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Amendment Extends FOIA Exemptions to GSEs

The U.S. House of Representatives has passed an amendment that extends the nine exemptions of the Freedom of Information Act (FOIA) to both Fannie Mae and Freddie Mac.

Sponsored by Rep. Hank Johnson (D-Georgia), the bill amends HR 1694, a law passed in late April. HR 1694 requires Fannie Mae and Freddie Mac to comply with all requirements of FOIA. Previously, the two government-sponsored enterprises were exempt from the law, because they did not qualify as federal agencies.

With the passage of the new amendment, Fannie and Freddie will not have to disclose any information under FOIA’s nine exemptions, which include documents classified as secret; information solely related to personnel; trade secrets; privileged inter-agency letters; medical releases; information compiled for law enforcement purposes; and more.

According to Johnson, the amendment helps ensure the privacy and safety of GSE employees and American borrowers.

“By passing this amendment, we will ensure that personal privacy and sensitive information is appropriately protected, while ensuring the highest level of transparency for the American taxpayers, who have invested almost $187 billion in Fannie Mae and Freddie Mac,” Johnson said.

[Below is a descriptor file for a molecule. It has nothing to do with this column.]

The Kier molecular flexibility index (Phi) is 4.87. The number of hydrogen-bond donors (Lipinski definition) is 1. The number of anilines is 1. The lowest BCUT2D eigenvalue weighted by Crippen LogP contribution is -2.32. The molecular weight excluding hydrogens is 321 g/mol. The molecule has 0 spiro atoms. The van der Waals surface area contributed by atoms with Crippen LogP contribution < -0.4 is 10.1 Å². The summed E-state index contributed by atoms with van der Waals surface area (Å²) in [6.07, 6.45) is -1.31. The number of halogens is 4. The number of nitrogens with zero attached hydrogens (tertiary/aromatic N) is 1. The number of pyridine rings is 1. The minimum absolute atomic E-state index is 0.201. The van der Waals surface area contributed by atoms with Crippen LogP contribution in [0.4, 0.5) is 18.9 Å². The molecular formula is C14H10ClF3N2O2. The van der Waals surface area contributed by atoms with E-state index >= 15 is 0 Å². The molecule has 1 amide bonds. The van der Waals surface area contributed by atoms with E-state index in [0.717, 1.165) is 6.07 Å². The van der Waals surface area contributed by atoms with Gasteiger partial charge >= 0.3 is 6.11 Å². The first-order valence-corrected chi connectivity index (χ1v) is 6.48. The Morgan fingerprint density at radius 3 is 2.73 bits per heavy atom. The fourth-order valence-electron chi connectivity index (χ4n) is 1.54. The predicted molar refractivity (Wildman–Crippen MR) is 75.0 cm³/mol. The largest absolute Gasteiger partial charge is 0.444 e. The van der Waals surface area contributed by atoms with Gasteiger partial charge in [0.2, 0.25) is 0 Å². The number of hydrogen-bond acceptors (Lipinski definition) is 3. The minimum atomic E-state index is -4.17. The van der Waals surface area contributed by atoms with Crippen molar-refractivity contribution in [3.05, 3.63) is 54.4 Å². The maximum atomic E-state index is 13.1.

HR 1694 was passed in late April. According to the Congressional Budget Office, the new law will require the entities to accept, process, and satisfy all FOIA requests from the public as long as they are under conservatorship. The CBO estimates that this uptick in administrative duties will increase costs by about $10 million over the next 10 years. The CBO noted that each entity would need to hire new staff and its expand its data processing abilities.

This is the second time issues of communication privacy have come up this week. On Monday, Buzzfeed published a letter from Jeb Hensarling (R-Texas), the Chairman of the Financial Services Committee, to Treasury Secretary Steven Mnuchin. In the letter, Hensarling announced the committee’s intention to retain control of all communication between the two agencies, saying they qualified as “congressional records.”

“All such documents and communications constitute congressional records not ‘agency records’ for purposes of the Freedom of Information Act, and remain subject to congressional control even when in the physical possession of the” agency, Hensarling wrote.

The Freedom of Information Act was passed in 1967, giving any American the right to request records from a federal agency. Congress is exempt from the law.